I think a lot of Christians come across as angry because we are continually angry on political issues. I think we should teach, explain, make our cases, hold our ground, etc. But we don’t have to be angry and aggressive – that’s not how Jesus taught us to deal with adversaries. If we are angry about it then we just become one side of the fight instead of what we want to be, which is the side who is taking the moral/spiritual high ground.

“Pope: Sad Christian Faces Are like Pickled Peppers”

Looks at pickled peppers in the refrigerator…I don’t get it. I honestly don’t.

Alan, I wish I could say I was happy for you, but I can’t. That emotion is now a memory to me. The best I can do is pleased. Pleasure pales in comparison to happiness, just as happiness pales in comparison to joy. Unfortunately, because of this, most of us are more bitter than joyful.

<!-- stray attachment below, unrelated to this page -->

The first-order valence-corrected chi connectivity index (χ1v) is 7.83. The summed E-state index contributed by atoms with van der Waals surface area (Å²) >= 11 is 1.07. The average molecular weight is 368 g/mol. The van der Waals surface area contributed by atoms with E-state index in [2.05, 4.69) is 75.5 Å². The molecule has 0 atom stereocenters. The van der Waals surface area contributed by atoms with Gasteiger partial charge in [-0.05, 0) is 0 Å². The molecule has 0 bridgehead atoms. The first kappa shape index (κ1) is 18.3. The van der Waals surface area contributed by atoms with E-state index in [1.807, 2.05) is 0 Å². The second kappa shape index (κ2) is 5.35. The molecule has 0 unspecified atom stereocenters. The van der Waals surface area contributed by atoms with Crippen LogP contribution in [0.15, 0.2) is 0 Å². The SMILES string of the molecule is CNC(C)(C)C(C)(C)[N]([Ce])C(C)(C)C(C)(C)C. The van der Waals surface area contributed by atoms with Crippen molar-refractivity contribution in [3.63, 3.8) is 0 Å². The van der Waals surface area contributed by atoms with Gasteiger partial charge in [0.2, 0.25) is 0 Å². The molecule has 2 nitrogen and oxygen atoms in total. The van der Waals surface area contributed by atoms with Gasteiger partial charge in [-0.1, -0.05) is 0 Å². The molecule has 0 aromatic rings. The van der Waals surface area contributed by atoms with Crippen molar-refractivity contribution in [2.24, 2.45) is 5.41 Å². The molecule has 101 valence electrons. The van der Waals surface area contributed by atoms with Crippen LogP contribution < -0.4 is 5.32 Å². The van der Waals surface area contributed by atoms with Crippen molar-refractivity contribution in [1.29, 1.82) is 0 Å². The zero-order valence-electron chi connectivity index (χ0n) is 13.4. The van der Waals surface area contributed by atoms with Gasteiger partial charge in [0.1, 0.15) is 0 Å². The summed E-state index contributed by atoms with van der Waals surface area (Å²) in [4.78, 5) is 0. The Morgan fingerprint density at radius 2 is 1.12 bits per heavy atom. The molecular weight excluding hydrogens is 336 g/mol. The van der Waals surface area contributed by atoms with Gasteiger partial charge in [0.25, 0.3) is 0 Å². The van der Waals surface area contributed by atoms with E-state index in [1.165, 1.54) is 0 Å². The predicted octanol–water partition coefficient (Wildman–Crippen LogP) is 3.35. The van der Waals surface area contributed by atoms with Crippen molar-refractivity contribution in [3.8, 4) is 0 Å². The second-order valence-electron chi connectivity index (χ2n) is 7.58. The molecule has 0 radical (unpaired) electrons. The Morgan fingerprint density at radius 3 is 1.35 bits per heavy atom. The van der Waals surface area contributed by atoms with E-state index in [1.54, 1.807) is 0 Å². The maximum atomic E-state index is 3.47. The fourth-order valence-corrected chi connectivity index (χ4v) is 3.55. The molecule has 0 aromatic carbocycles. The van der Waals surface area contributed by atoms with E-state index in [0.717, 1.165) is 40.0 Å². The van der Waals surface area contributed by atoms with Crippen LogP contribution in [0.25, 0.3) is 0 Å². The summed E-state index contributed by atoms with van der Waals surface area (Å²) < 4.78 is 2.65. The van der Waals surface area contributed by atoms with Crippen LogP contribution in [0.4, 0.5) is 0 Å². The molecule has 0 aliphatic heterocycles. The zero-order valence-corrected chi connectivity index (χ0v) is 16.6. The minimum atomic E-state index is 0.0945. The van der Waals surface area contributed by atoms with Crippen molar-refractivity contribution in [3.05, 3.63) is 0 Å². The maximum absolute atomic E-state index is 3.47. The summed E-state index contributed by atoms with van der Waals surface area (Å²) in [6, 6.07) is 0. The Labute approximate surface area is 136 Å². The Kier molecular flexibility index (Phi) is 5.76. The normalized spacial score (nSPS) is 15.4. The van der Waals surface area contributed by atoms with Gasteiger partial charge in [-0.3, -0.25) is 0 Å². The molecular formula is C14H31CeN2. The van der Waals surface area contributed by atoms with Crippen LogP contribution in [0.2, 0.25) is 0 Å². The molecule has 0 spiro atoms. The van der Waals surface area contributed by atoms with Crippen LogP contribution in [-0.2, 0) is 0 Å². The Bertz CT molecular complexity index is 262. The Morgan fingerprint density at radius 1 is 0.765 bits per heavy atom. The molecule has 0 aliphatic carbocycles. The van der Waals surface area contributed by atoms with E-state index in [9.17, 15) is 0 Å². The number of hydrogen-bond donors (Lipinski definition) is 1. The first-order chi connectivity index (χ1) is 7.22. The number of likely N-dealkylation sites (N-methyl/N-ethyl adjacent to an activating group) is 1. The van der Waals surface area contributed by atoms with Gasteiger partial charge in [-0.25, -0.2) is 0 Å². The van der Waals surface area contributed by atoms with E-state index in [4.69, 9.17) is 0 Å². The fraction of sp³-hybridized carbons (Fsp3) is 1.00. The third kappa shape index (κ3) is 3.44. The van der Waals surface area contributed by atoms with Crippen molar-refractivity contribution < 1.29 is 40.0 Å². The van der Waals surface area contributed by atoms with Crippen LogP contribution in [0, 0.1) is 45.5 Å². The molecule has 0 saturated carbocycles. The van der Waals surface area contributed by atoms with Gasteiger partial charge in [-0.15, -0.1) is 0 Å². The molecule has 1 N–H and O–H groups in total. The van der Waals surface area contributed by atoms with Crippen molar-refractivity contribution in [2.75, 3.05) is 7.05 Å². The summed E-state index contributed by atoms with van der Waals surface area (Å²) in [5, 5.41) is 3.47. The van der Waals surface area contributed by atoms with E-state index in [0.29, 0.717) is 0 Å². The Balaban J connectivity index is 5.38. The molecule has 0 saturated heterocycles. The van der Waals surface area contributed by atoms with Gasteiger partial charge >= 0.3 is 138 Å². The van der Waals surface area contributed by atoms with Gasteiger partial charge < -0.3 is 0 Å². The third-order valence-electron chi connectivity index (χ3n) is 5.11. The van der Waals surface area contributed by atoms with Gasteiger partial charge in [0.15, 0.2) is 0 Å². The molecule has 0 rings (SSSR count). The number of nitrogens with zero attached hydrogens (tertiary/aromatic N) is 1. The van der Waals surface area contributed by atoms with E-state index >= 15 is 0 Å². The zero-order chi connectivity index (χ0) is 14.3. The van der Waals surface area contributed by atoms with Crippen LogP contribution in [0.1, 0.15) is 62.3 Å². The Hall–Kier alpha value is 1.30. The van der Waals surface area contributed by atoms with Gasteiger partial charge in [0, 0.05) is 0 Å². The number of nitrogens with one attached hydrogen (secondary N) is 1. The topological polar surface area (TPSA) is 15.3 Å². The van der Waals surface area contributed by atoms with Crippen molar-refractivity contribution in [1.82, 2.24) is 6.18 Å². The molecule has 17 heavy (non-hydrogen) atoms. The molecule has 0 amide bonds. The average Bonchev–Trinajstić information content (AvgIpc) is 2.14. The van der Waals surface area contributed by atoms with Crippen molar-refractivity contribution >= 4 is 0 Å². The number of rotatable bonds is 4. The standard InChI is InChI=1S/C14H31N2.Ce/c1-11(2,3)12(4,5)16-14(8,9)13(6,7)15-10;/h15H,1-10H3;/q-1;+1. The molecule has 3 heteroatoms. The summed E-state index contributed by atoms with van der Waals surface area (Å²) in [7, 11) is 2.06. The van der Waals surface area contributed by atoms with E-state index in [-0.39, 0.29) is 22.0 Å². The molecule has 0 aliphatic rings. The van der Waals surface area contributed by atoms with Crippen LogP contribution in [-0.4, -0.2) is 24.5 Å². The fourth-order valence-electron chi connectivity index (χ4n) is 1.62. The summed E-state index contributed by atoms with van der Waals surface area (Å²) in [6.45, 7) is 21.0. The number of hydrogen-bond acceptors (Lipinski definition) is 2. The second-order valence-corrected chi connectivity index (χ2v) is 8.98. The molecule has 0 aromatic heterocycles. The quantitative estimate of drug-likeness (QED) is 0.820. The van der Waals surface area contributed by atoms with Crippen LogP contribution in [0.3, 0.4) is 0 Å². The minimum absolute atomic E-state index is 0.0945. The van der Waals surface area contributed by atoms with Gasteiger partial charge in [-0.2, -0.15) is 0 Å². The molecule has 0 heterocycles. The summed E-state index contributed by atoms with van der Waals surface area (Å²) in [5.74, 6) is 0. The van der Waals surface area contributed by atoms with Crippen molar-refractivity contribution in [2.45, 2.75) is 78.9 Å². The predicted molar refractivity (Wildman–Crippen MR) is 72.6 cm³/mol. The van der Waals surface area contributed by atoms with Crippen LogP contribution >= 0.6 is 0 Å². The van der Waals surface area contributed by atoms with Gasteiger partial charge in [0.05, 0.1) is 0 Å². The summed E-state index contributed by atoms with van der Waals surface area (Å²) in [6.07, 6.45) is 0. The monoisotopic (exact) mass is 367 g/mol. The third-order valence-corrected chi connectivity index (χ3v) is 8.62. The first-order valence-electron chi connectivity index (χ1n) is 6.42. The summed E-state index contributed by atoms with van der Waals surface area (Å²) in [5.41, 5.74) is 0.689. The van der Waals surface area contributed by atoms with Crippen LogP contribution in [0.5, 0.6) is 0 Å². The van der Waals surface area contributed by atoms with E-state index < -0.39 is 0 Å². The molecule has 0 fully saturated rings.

I hold no opinion on the appearances of pickled peppers. Maybe he meant it looks like we just bit into something sour?

I understand your distinction between pleased and happy. It sounds like a distinction I make between comfort and peace. The world can temporarily give us conditional comfort, by giving us good conditions. The peace of Christ is unconditional and eternal, and follows us through the ups and downs. Unfortunately, I think the Church could do a much better job at helping the majority of Catholics find that peace, which is more than just avoiding sin and going to Mass. I think we need less focus on information, and more on transformation. We all can be transformed by God, but most Catholics have no guidance in this matter, nor do they even realize they are missing anything. And I say it’s because we focus on the cataphatic tradition of the Church, basically the theology, at the expense of the apophatic tradition of the Church, which is more about mystery. It’s like we all study what we believe we know about God, but by and large we don’t know how to access the mystical mysteries of the Kingdom.



Oh my goodness gracious I love Papa Francis! :smiley: